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Colp, R., JR (1987). Charles Darwin's ‘insufferable grief’. Free Associations, 1(9):7-44.

(1987). Free Associations, 1(9):7-44

Charles Darwin's ‘insufferable grief’

Ralph Colp, JR

Charles Darwin, forty-two years old, sat in his Down House study and wrote a sketch of his daughter's character several days after her illness and death. He was here, for the first time in his maturity, stimulated by death to express a cluster of new feelings. For although he had previously originated a new concept of life and death (how ‘death, famine and the struggle for existence’ had achieved the ‘exalted’ object of creating new species2) he had inhibited his feelings about the deaths of individuals. Now, in writing about Annie, he was expressing a grief which was extraordinary in its range and intensity and would persist and affect him in different areas of his life.

Darwin's grief has been noted only cursorily (and sometimes not at all) by his numerous biographers,3 his sketch of Annie has been only partly transcribed,4 and it has not been mentioned in two recent anthologies of the literature on death and mourning.5 The following essay aims to describe in detail the history of Darwin's feelings for Annie during her life and after her death, and also for the deaths of others to whom he was close, and to offer psychological insights on his feelings. The essay is based mainly on Darwin's unpublished correspondence with his wife, relatives and friends, and on the manuscript of his sketch of Annie.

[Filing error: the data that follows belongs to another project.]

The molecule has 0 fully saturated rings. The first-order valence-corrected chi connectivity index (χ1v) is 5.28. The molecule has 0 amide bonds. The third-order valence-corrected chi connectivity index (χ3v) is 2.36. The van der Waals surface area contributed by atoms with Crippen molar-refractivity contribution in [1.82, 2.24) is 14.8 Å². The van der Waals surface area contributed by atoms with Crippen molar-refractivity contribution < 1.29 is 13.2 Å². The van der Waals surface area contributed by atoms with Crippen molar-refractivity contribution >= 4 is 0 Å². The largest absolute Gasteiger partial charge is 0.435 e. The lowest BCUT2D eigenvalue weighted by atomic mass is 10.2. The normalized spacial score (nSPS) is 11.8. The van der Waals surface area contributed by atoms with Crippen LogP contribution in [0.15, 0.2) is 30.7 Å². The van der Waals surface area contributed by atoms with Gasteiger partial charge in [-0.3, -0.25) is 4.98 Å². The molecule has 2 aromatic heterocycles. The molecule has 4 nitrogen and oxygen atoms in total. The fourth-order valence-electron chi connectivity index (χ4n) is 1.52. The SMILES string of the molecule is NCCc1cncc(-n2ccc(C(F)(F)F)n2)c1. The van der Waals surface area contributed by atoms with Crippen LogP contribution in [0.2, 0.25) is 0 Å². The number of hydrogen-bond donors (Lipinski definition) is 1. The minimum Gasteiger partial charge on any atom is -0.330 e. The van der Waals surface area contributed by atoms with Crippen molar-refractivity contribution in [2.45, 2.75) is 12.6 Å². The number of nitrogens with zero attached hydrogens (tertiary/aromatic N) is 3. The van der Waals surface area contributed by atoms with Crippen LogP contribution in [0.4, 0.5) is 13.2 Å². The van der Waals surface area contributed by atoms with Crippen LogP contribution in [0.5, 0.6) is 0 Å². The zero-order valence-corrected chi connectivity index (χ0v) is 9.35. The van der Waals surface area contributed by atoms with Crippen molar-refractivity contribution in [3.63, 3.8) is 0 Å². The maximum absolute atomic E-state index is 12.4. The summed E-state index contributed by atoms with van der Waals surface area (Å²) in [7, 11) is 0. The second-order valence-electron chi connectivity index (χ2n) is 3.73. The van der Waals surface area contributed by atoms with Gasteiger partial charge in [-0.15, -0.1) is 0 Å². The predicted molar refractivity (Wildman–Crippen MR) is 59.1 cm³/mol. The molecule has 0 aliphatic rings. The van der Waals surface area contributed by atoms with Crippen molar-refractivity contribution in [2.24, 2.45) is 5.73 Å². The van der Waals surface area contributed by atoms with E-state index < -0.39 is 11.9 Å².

Our poor child, Annie, was born in Gower St. on March 2nd 1841 & expired at Malvern at midday on the 23rd of April 1851.

I write these few pages, as I think in after years, if we live, the impressions now put down will recall more vividly her chief characteristics.

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